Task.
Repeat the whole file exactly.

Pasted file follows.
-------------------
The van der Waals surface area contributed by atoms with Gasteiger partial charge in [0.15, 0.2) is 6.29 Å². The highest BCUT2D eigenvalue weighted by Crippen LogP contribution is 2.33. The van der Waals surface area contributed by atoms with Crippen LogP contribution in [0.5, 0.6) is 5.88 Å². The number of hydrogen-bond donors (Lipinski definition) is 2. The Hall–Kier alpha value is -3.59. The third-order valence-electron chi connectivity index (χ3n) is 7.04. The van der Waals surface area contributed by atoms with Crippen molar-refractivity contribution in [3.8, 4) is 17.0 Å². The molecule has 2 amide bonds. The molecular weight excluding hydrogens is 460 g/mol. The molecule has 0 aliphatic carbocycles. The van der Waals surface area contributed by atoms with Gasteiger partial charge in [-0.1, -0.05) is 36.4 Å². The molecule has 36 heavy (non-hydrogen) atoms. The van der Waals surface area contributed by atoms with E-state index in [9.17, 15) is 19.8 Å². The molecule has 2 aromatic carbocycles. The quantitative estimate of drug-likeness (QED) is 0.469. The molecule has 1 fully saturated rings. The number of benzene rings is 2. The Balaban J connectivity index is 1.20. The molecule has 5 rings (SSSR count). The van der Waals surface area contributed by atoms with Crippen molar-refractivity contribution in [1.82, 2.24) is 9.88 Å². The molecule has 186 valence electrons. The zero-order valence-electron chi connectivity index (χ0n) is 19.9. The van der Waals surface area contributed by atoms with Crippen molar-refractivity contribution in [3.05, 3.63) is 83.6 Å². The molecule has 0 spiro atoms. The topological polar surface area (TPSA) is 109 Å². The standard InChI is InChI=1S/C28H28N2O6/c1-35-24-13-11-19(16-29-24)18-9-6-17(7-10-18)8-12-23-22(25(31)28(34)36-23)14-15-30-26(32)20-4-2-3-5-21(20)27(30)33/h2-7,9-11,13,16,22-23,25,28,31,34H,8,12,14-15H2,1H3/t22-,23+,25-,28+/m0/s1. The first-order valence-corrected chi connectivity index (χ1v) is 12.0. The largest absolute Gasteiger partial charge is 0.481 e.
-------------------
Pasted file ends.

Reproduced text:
The van der Waals surface area contributed by atoms with Gasteiger partial charge in [0.15, 0.2) is 6.29 Å². The highest BCUT2D eigenvalue weighted by Crippen LogP contribution is 2.33. The van der Waals surface area contributed by atoms with Crippen LogP contribution in [0.5, 0.6) is 5.88 Å². The number of hydrogen-bond donors (Lipinski definition) is 2. The Hall–Kier alpha value is -3.59. The third-order valence-electron chi connectivity index (χ3n) is 7.04. The van der Waals surface area contributed by atoms with Crippen molar-refractivity contribution in [3.8, 4) is 17.0 Å². The molecule has 2 amide bonds. The molecular weight excluding hydrogens is 460 g/mol. The molecule has 0 aliphatic carbocycles. The van der Waals surface area contributed by atoms with Gasteiger partial charge in [-0.1, -0.05) is 36.4 Å². The molecule has 36 heavy (non-hydrogen) atoms. The van der Waals surface area contributed by atoms with E-state index in [9.17, 15) is 19.8 Å². The molecule has 2 aromatic carbocycles. The quantitative estimate of drug-likeness (QED) is 0.469. The molecule has 1 fully saturated rings. The number of benzene rings is 2. The Balaban J connectivity index is 1.20. The molecule has 5 rings (SSSR count). The van der Waals surface area contributed by atoms with Crippen molar-refractivity contribution in [1.82, 2.24) is 9.88 Å². The molecule has 186 valence electrons. The zero-order valence-electron chi connectivity index (χ0n) is 19.9. The van der Waals surface area contributed by atoms with Crippen molar-refractivity contribution in [3.05, 3.63) is 83.6 Å². The molecule has 0 spiro atoms. The topological polar surface area (TPSA) is 109 Å². The standard InChI is InChI=1S/C28H28N2O6/c1-35-24-13-11-19(16-29-24)18-9-6-17(7-10-18)8-12-23-22(25(31)28(34)36-23)14-15-30-26(32)20-4-2-3-5-21(20)27(30)33/h2-7,9-11,13,16,22-23,25,28,31,34H,8,12,14-15H2,1H3/t22-,23+,25-,28+/m0/s1. The first-order valence-corrected chi connectivity index (χ1v) is 12.0. The largest absolute Gasteiger partial charge is 0.481 e.